The Tardises are completed, and the children involved has now taken them home to (hopefully) display proudly in their bedrooms. They were presented with their Tardises and a certificate in assembly.
Good news! The pupils have completed their first project - and four Tardises are now sitting drying on a classroom windowsill.
And they look amazing.
From plain 3D printed sections, to fully constructed and painted with internal lightning fitted the pupils have done a great job. We'll show them off in assembly this week, and then they can take them home and enjoy them.
We moved onto the electrics this week. With the LED light cables soldered ready for the children, they were given the task of connecting the rest of the wires to complete the circuit,
They then went to put the roof panels on, but discovered that the paint layer they had added meant the roof would not fit. 10 minutes of rapid sanding around the edge of the roof helped to create a snug fit.
The end-of-session result for most of the pupils was a Tardis that suddenly looked like this when they flicked the switch.
As you can see - and as the pupils realised - the bright light shows up where they rushed their painting in the first week, and they can see where they need to touch up the Tardis in the next session before they have completed their first project.
So, next week - repainting, fitting of the roof light and cap, and final touch ups.
My job for the afternoon was to solder these.
I don't like soldering. I don't like a very hot spear of metal that can melt other metals being near me, never mind having to hold it and use it to try and fix wires onto contact points. I want someone to invent "cold soldering". I'd be the first to back it.
During the last session the pupils were testing the electrics and checking that the LEDs worked. Fortunately all did, but we did discover an issue that means I need to do a little bit of "homework" before the next session.
The plan had been to use Sugru to set the wires onto the contacts, but unfortunately this did not work effectively, and so I have the weekend job of soldering the wires to the LEDs. I'd love to get the children involved with soldering the contacts, but I can imagine the health and safety forms that would need to be filled in if one of the group were to suffer a burn.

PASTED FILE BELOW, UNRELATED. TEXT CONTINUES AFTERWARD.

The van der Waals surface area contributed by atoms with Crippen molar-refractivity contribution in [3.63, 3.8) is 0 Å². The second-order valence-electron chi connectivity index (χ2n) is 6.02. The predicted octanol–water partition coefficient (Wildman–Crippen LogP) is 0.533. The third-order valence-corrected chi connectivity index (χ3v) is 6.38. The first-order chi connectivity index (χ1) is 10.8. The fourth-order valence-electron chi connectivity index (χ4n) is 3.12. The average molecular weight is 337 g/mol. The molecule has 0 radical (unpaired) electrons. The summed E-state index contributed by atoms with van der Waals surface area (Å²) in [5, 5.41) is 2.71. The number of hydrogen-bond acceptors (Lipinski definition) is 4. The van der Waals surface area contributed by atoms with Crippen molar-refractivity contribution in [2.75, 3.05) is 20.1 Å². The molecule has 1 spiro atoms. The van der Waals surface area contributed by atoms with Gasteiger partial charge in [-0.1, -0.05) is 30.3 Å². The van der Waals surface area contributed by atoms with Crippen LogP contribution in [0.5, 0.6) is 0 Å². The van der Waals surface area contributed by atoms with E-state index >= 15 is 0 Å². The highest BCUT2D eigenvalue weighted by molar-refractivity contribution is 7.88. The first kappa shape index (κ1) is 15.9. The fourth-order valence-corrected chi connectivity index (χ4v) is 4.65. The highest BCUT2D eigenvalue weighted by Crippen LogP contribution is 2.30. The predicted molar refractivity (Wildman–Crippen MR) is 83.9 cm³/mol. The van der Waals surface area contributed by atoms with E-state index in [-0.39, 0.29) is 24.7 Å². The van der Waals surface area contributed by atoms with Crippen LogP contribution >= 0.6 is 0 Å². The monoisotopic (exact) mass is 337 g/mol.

It's less hassle to solder them myself.
Well, after several hours of frustration, lots of dismantling and several moments of false hope, the first major problem with the 3D printer is now sorted.
The problem? Tucked deep inside the workings of the printer, was a little piece of filament that had snapped off the roll and was stuck just above the extruder (you can just see it in the image below - there's about 1cm of the white filament sticking out of the metal tube).
That one little piece was stopping any freshly fed filament from reaching the extruder, and was causing all the problems, but after lots of careful tugging with pliers, and a little bit of forceful feeding into the extruder, it cleared and the printer is now functioning properly once again.
So, it's time to return to printing out the parts of Big Ben ready for the next project.
As previously mentioned before, we have had issues with the filament snapping. After checking the filament roll we found so much of it had broken that it was no longer usable, and so we ordered a fresh roll.
However, when we came to use the new filament we discovered that it failed to load. No matter how many times we tried, the extruder just would not pull the filament into the printer.
Eventually we contacted the manufacturer and were given advice about how to open up the extruder and see whether there was a filament clog inside (they sent a link to a video guide - in Chinese!). This will be my job for the weekend so that hopefully by Monday we can continue to print out the remaining parts for the next project.
The printer worked long enough without any filament snaps to allow us to print out the parts for next weeks session, so we will be able to add the electrics.